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Presentation
First week of school after the 1994 Rwandan genocide: the case of students in public secondary schools in Kigali
3rd Global Conference on Genocide: Knowing the Past, Safeguarding the Future (2012)
  • Musa W Olaka, University of South Florida
Abstract
How are teenage students who have just survived a genocide and witnessed human atrocities on a mass scale scaffolded to get back into a school learning environment and what mechanisms do schools put in place when these students are placed in the same class or physical space with other students who themselves or their parents were perpetrators or perceived perpetrators of a genocide? Five months after the onset of the 1994 Rwandan genocide, public schools were reopened yet most of the trained teachers had been killed during the genocide while others were in prison or in exile. Almost all secondary schools had to be staffed with people who had no formal education in pedagogy or counseling traumatized persons. Only one third of the teachers had formal education in pedagogy. The purpose of this paper is to highlight how public secondary schools in Kigali, Rwanda were able to cope with highly radicalized and traumatized students during the first week of school immediately after the genocide. This first week is critical in creating a harmonious learning environment in the school thereafter. An exploratory study was undertaken in which oral interviews were conducted and data collected from 9 students who were in secondary schools in Kigali when the schools opened for the first time after the 1994 genocide.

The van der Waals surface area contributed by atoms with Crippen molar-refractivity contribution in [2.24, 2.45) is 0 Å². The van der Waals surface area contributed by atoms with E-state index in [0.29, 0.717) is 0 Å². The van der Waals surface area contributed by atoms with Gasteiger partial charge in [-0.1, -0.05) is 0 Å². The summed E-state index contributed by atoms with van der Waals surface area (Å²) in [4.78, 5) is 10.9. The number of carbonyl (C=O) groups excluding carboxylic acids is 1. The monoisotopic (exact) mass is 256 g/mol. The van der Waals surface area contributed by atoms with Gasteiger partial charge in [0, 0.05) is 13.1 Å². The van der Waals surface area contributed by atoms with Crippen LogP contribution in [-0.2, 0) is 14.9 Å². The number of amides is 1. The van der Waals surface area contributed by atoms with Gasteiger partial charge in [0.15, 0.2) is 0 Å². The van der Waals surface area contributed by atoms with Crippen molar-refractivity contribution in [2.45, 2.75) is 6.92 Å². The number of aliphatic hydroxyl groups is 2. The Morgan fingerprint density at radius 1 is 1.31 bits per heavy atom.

Keywords
  • Genocide Rwanda Schools,
  • Students Trauma Rwanda,
  • Trauma genocide Rwanda
Publication Date
June 30, 2012
Citation Information
Musa W Olaka. "First week of school after the 1994 Rwandan genocide: the case of students in public secondary schools in Kigali" 3rd Global Conference on Genocide: Knowing the Past, Safeguarding the Future (2012)
Available at: http://works.bepress.com/musa_olaka/7/